I began offering team coaching in my practice almost 10 years ago. Turns out, I wasn’t really coaching the team. I was coaching and facilitating individuals in a leadership “team” together. Good news – they still made good progress toward their goal of flying in the same direction without their toxic relationships!
Even better news: from participating in Generative Team Coaching training through inviteChange last year, I learned the difference. Now I see a team as a single entity, so those individuals can work with each other’s strengths and untapped potential together, getting them further faster and more effectively.
What are some differences?
Using working agreements as an imperative foundation
Building trust: a vital key to success
Coaching the team as one unit instead of separate individuals
To unpack what happens in these distinctions, I’ll share about the team I’m most familiar with – our church choir, which I’ve been directing for the past 15 years.
The Importance of Working Agreements
Working agreements answer the question, “In what ways will we work together?” These behavior norms set the culture, expectations, and the team’s approach to accomplish what they need to deliver. In our choir, this means singers with good posture, minimal chatting during the service, and watching the director. That last one is the one least often kept – a common choir challenge! Hmmm, I think I’ll ask them if that is an agreement we need to change! Or… “What might work better for all of us to serve in the best way?”
I award “points” to choir members who correct me, as well as to those who handle my correction well! When they lead by example in their pitch, their energy, and their attention, our team is honoring our values and mission. Those things emerge from the palpable trust we have in each other.
“Psychological safety” is a term coined by Amy Edmondson, Harvard Business School professor, who (1999) identified that as being vital to building trust in teams, creating an atmosphere of openness and collaboration.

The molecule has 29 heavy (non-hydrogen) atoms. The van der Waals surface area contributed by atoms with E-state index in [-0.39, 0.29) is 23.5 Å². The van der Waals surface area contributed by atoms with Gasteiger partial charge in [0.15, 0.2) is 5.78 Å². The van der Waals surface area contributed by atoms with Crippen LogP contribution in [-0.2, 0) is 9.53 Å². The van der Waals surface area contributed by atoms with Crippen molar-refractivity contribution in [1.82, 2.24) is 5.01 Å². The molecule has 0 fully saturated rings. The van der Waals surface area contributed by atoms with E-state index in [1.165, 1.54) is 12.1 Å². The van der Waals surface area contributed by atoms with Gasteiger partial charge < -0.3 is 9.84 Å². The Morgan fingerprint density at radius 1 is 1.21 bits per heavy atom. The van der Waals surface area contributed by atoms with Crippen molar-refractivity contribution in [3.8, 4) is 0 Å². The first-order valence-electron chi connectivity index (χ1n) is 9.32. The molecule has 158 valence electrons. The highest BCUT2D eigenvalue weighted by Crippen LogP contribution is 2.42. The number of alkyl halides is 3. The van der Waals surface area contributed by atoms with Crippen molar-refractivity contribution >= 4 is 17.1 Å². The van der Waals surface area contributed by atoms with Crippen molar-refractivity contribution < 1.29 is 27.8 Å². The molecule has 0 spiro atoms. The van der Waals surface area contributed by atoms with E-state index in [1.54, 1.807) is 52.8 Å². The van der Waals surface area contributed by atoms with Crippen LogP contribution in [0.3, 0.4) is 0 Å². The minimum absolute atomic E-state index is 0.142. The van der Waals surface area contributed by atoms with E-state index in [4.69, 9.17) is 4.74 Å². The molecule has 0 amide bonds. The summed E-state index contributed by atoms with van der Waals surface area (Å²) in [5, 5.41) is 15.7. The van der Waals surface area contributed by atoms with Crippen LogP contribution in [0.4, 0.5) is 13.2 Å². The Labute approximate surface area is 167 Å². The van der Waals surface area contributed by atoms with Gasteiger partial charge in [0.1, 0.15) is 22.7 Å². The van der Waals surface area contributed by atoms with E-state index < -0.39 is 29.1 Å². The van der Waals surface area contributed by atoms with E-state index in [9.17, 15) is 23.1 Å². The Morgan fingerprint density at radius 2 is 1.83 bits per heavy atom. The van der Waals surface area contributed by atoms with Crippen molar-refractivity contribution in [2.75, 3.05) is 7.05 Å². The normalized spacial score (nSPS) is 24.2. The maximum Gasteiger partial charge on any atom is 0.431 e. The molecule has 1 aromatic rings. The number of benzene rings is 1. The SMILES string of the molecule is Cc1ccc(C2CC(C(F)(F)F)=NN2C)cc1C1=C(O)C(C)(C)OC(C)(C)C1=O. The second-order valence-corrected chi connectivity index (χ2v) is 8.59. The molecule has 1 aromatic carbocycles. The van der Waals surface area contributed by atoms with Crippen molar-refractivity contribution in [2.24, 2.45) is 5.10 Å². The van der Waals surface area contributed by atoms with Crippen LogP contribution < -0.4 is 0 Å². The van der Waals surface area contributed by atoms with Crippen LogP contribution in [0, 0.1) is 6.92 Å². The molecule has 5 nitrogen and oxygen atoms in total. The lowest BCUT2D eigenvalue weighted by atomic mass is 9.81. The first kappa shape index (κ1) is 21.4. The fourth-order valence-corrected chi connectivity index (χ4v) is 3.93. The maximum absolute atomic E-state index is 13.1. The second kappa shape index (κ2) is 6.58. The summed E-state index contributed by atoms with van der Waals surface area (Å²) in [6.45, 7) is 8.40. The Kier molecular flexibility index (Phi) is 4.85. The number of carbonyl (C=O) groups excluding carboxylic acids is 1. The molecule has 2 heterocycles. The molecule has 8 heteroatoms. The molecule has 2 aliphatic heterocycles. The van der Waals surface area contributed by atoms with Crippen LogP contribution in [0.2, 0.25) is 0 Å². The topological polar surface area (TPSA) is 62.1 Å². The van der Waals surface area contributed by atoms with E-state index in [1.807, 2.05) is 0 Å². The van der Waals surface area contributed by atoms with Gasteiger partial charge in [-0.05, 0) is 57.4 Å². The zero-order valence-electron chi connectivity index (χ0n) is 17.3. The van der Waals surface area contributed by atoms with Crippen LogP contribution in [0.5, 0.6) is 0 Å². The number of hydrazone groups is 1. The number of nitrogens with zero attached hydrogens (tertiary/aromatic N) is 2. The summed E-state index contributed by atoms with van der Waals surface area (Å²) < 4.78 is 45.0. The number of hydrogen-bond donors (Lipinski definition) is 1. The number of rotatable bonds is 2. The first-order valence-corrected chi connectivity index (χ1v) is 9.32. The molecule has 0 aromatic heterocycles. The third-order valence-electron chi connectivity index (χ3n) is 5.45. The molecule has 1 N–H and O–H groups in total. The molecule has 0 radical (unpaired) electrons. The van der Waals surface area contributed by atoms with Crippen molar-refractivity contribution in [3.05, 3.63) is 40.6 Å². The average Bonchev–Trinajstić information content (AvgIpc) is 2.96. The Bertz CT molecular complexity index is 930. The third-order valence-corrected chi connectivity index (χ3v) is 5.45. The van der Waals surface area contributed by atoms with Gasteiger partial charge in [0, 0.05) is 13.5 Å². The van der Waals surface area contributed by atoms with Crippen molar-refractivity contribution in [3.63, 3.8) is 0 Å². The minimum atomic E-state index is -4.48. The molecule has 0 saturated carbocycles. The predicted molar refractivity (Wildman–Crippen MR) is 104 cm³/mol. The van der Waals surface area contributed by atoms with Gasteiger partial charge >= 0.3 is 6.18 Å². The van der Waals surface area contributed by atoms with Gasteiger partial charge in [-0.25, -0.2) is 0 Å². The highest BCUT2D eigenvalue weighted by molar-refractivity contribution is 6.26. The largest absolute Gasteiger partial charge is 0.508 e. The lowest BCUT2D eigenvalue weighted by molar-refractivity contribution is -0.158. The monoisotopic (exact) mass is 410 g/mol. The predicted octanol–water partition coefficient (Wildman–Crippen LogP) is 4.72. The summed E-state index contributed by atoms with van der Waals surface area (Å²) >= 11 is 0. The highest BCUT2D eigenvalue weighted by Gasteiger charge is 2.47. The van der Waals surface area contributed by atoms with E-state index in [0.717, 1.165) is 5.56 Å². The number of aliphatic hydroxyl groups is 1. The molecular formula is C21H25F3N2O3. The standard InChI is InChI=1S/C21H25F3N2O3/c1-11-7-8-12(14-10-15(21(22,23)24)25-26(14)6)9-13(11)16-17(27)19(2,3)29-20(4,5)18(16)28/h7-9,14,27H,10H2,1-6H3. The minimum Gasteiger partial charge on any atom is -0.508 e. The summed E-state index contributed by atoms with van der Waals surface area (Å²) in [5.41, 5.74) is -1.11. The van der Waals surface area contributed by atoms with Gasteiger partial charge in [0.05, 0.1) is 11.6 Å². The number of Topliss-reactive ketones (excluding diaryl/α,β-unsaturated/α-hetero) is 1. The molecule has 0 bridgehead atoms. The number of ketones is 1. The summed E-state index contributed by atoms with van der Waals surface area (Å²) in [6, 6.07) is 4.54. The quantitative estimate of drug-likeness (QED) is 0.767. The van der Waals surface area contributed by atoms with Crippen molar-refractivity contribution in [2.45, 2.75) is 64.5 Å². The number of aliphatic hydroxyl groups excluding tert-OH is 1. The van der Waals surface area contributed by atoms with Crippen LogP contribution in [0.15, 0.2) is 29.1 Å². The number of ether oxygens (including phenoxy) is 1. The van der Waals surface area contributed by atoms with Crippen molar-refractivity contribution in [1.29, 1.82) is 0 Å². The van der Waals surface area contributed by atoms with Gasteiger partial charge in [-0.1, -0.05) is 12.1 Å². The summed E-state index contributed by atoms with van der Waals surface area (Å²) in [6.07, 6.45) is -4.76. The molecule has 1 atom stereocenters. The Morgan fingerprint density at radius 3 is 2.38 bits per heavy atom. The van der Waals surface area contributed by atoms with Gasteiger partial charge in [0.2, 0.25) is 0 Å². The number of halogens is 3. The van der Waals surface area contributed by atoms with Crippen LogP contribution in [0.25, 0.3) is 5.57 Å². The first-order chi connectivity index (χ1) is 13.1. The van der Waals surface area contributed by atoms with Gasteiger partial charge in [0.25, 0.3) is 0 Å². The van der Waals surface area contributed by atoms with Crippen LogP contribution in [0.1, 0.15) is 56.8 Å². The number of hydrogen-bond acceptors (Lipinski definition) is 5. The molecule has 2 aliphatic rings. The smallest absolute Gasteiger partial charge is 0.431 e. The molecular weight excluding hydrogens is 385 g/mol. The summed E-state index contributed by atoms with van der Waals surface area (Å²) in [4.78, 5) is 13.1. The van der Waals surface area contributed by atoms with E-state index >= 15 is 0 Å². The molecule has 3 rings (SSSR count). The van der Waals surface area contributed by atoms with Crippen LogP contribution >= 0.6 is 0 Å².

“Psychological safety isn’t about being nice,” she says. “It’s about giving candid feedback, openly admitting mistakes, and learning from each other.”1
Coaching the Team as a Single Unit
When using a team coaching modality, the coach focuses on the “group field,” not individuals.
My best focus as I direct our choir is on the overall sound – its blend and harmony coming across as one voice. It’s extraordinary how connected we are in the group field.
When I make a mistake in the words or I lose my place, almost every time the singers slip up right along with me! If the teenage tenors show up with less energy than usual, that spreads very quickly to the other parts.
Since all of us together create the sound, I can invite the group to consider what we want to do differently. This respects our mutual responsibility to the shared purpose to communicate and lead the congregation. That plays to everyone's strength and invites the next opportunity to be better.
What’s Your Goal as Coach?
The business literature on working as a team instead of in silos has exploded over the past decade. If this is a goal you have as a coach or leader, consider inviteChange’s “Generative Team Coaching” to make the best impact on all stakeholders in your organization or practice. For more details, see https://www.invitechange.com/coach-certification/advanced-coach-development-programs/advanced-group-team-coaching/ and don’t delay – registration deadline is September 9; course begins September 23.
HBR Ideacast, January 29, 2019.